US great Michael Phelps closed his Olympic individual career in breathtaking style on Friday as America ruled the pool and records tumbled on the cycle track.
Phelps' last-gasp surge won the 100m butterfly by a whisker from Chad le Clos and Evgeny Korotyshkin, taking his record tally to 21 Olympic medals including 17 golds.
Irrepressible team-mate Missy Franklin won her third gold medal in the 200m backstroke and America's Katie Ledecky, 15, became the Games' youngest swim champion with a stunning 800m which threatened the world record.
As athletics got under way at a packed, 80,000-capacity Olympic Stadium, poster-girl Jessica Ennis twice had fans on their feet with personal bests in the 100m hurdles and 200m. After four events, Ennis was top of the standings.
"Amazing! It's so loud," Ennis said of the crowd. "When you step up to jump or get on your blocks they just really get behind you."
Carmelita Jeter of the US ran a scorching 10.83sec in the first round of the women's 100m, a time that would have earned her a silver medal in Beijing.
In tennis, Wimbledon champion Roger Federer won the longest three-set match in the Open era, 3-6, 7-6 (7/5), 19-17 against Juan Martin del Potro in four hours and 26 minutes, to reach his first Olympic final.
"I don't think I've ever played as long a set in a best-of-three match," Federer said of the marathon decider.
And Britain's Andy Murray beat world number two Novak Djokovic 7-5, 7-5 to set up a repeat of last month's Wimbledon final. Serena Williams will play Maria Sharapova in the women's final.
In early action, Anna Watkins and Katherine Grainger won in the women's double sculls rowing set off Britain's second three-gold haul in two days.
As attention switched to the Velodrome, Britain smashed the world record to win the men's team pursuit and Victoria Pendleton took the women's keirin with a last-lap surge.
Britain also set a new world mark in qualifying for the women's team pursuit. After four events on the track, the hosts have won three and Germany one.
Olympic swimming will bid farewell to Phelps on Saturday, when he races the 4x100m medley, and he made his last individual event on Friday one of his very best.
From seventh at the turn in the 100m butterfly, Phelps surged to snatch it with a long glide at the death in a performance which left his watching mother shaking her head in amazement.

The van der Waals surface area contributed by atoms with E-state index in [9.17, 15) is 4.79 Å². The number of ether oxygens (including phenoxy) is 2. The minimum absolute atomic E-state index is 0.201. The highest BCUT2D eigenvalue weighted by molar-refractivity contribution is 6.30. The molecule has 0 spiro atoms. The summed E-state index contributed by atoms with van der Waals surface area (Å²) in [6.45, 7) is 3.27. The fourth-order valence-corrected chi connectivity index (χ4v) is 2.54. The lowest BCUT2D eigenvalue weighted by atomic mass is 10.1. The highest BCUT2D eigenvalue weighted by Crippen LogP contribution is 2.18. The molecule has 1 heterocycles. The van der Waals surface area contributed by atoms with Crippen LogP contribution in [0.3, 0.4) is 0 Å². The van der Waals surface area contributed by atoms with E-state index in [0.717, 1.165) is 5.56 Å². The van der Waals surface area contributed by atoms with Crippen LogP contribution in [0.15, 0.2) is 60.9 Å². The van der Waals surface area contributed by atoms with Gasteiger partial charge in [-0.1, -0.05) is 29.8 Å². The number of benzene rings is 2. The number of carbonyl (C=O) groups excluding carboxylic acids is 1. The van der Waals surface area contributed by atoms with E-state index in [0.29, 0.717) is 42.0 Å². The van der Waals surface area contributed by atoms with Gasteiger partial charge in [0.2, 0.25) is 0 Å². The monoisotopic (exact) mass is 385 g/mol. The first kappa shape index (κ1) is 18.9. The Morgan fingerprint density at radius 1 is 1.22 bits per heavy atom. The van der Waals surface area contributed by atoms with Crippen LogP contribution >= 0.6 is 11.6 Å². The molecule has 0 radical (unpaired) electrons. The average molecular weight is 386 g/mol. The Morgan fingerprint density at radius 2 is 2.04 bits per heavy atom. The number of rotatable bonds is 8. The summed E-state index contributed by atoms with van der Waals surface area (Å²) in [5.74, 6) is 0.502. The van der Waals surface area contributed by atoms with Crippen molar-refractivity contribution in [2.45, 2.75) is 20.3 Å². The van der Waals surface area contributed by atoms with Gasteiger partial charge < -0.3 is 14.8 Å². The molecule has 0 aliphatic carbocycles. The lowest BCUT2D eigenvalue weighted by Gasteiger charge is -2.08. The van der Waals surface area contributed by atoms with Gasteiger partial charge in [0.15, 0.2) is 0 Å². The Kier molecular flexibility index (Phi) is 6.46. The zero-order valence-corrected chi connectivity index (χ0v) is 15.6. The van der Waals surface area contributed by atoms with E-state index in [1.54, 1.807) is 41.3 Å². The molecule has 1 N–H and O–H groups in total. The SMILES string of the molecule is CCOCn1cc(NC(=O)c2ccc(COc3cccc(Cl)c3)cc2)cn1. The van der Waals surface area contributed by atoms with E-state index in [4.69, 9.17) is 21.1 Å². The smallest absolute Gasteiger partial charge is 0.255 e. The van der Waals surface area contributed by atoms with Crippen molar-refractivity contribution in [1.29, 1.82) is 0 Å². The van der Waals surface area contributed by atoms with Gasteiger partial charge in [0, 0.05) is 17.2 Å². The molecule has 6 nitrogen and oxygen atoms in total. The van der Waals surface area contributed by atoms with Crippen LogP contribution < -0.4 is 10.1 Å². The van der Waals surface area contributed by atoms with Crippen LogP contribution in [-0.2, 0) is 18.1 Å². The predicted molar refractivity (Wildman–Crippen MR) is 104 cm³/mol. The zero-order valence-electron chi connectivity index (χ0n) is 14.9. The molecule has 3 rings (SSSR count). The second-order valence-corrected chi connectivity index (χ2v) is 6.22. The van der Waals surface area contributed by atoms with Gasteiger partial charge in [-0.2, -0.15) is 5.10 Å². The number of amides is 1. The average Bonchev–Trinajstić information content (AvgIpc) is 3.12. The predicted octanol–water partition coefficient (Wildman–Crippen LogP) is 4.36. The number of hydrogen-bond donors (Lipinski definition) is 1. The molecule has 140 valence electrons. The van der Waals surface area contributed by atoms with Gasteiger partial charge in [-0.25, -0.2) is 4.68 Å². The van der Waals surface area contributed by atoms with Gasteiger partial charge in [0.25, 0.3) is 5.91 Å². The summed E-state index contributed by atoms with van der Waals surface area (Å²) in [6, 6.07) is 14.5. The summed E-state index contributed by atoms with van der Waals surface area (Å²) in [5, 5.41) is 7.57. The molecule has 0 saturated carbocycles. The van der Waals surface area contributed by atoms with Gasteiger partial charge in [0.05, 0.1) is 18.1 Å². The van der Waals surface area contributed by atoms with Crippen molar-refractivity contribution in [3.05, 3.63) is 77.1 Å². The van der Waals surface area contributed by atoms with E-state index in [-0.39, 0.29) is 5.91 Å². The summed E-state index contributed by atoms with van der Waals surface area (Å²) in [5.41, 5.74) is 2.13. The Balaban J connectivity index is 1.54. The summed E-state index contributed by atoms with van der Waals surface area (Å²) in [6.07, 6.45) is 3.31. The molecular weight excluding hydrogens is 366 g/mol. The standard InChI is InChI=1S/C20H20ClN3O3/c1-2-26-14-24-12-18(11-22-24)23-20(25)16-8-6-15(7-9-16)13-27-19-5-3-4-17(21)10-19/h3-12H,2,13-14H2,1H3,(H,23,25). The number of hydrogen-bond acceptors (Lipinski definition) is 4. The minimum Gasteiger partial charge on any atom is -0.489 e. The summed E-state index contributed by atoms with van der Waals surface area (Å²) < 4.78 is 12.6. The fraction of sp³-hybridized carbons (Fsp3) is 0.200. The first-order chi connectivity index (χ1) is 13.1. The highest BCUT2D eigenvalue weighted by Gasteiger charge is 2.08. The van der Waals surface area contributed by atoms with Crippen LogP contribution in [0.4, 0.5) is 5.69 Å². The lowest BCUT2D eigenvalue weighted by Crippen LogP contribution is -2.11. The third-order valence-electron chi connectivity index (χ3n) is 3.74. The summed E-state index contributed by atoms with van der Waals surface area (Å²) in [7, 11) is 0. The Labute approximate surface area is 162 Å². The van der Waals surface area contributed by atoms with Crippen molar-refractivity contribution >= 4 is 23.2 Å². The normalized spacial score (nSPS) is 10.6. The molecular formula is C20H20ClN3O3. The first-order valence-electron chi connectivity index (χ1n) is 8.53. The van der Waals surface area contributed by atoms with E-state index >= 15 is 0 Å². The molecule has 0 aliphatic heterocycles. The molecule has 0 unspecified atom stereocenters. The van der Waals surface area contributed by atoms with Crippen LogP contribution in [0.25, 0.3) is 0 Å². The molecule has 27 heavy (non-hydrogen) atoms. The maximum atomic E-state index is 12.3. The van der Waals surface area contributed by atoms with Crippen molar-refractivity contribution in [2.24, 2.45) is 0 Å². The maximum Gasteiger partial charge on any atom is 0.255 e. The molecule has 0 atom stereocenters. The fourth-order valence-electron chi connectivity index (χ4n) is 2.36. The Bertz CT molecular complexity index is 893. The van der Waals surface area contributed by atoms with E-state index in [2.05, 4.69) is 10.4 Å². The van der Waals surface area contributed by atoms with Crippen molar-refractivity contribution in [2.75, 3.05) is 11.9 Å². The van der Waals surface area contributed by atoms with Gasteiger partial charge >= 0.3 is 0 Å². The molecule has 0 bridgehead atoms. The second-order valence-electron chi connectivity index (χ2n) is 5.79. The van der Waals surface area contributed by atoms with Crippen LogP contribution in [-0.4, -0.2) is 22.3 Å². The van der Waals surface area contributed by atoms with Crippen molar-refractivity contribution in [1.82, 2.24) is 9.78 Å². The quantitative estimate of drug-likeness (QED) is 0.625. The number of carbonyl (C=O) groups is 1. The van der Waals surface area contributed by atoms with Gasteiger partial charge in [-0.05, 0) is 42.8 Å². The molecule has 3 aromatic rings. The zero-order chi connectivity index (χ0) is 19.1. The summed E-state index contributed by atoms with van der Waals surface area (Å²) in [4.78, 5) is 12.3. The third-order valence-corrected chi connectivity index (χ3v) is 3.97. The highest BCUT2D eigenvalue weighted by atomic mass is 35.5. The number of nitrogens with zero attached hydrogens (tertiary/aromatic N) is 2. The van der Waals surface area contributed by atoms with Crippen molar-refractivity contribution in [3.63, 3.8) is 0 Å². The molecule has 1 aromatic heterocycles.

The nail-biter recalled Phelps' thrilling victory by one-hundredth of a second over Milorad Cavic in Beijing, as well as his triumph by four-hundredths of a second over compatriot Ian Crocker in Athens.
And it meant Phelps, who on Thursday became the first man to win an individual Olympic swimming title three times in a row, achieved the same feat on consecutive nights.
"This was a bigger margin of victory than the last two combined, so we can smile and be happy," Phelps said. "It was fun."
History was also made in the judo competition where Wojdan Shaherkani became the first woman from Saudi Arabia to compete at an Olympics.
Shaherkani, 16, lasted a mere 82 seconds after a build-up which had been overshadowed by a row concerning her hijab.
"I was disturbed and afraid at the beginning, it was my first time in a big competition and there was a lot of pressure because of the hijab issue," she said.
She was not the only teenage trail-blazer on a day of firsts for Muslim women -- coincidentally on a Friday, the religion's day of prayer, and during Ramadan, its month of fasting and devotion.
At the Olympic Stadium, Maziah Mahusin, 19, became Brunei's first female Olympian and Noor Hussain Al-Malki, 17, broke new ground as Qatar's first woman track athlete at the Games, before pulling up injured in the 100m.
"I think it is a great symbol, it is a great message in those countries and I think we're entirely happy about that," said International Olympic Committee spokesman Mark Adams.
"Did we expect them to win gold medals? Probably not. But they are here, they are competing and I think we should be very happy."